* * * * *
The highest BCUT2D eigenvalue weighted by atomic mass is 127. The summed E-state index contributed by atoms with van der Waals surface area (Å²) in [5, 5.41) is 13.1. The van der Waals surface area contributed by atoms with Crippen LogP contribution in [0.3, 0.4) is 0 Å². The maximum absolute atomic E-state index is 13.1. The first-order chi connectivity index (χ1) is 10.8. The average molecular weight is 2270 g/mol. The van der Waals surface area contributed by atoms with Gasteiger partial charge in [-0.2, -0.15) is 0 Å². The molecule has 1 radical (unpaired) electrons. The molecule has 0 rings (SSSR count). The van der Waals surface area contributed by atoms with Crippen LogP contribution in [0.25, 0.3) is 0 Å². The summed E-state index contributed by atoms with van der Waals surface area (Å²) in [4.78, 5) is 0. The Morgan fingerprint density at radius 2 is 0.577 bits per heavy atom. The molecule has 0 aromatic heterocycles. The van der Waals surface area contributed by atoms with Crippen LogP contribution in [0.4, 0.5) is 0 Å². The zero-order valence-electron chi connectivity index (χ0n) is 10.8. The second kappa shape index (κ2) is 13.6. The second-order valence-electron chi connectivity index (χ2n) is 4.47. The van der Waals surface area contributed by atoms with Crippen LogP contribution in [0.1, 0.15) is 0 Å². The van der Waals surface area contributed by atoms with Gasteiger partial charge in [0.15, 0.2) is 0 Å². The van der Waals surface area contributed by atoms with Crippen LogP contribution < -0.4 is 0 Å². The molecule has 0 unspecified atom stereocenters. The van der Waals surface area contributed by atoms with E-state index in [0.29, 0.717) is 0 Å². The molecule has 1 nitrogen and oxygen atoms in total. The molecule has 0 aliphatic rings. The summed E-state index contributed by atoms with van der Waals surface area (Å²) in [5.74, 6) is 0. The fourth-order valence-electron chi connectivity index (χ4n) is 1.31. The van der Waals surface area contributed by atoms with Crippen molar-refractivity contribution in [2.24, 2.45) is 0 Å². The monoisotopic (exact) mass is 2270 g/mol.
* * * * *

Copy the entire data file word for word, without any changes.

The highest BCUT2D eigenvalue weighted by atomic mass is 127. The summed E-state index contributed by atoms with van der Waals surface area (Å²) in [5, 5.41) is 13.1. The van der Waals surface area contributed by atoms with Crippen LogP contribution in [0.3, 0.4) is 0 Å². The maximum absolute atomic E-state index is 13.1. The first-order chi connectivity index (χ1) is 10.8. The average molecular weight is 2270 g/mol. The van der Waals surface area contributed by atoms with Gasteiger partial charge in [-0.2, -0.15) is 0 Å². The molecule has 1 radical (unpaired) electrons. The molecule has 0 rings (SSSR count). The van der Waals surface area contributed by atoms with Crippen LogP contribution in [0.25, 0.3) is 0 Å². The summed E-state index contributed by atoms with van der Waals surface area (Å²) in [4.78, 5) is 0. The Morgan fingerprint density at radius 2 is 0.577 bits per heavy atom. The molecule has 0 aromatic heterocycles. The van der Waals surface area contributed by atoms with Crippen LogP contribution in [0.4, 0.5) is 0 Å². The zero-order valence-electron chi connectivity index (χ0n) is 10.8. The second kappa shape index (κ2) is 13.6. The second-order valence-electron chi connectivity index (χ2n) is 4.47. The van der Waals surface area contributed by atoms with Crippen LogP contribution in [0.1, 0.15) is 0 Å². The van der Waals surface area contributed by atoms with Gasteiger partial charge in [0.15, 0.2) is 0 Å². The van der Waals surface area contributed by atoms with Crippen LogP contribution < -0.4 is 0 Å². The molecule has 0 unspecified atom stereocenters. The van der Waals surface area contributed by atoms with E-state index in [0.29, 0.717) is 0 Å². The molecule has 1 nitrogen and oxygen atoms in total. The molecule has 0 aliphatic rings. The summed E-state index contributed by atoms with van der Waals surface area (Å²) in [5.74, 6) is 0. The fourth-order valence-electron chi connectivity index (χ4n) is 1.31. The van der Waals surface area contributed by atoms with Crippen molar-refractivity contribution in [2.24, 2.45) is 0 Å². The monoisotopic (exact) mass is 2270 g/mol.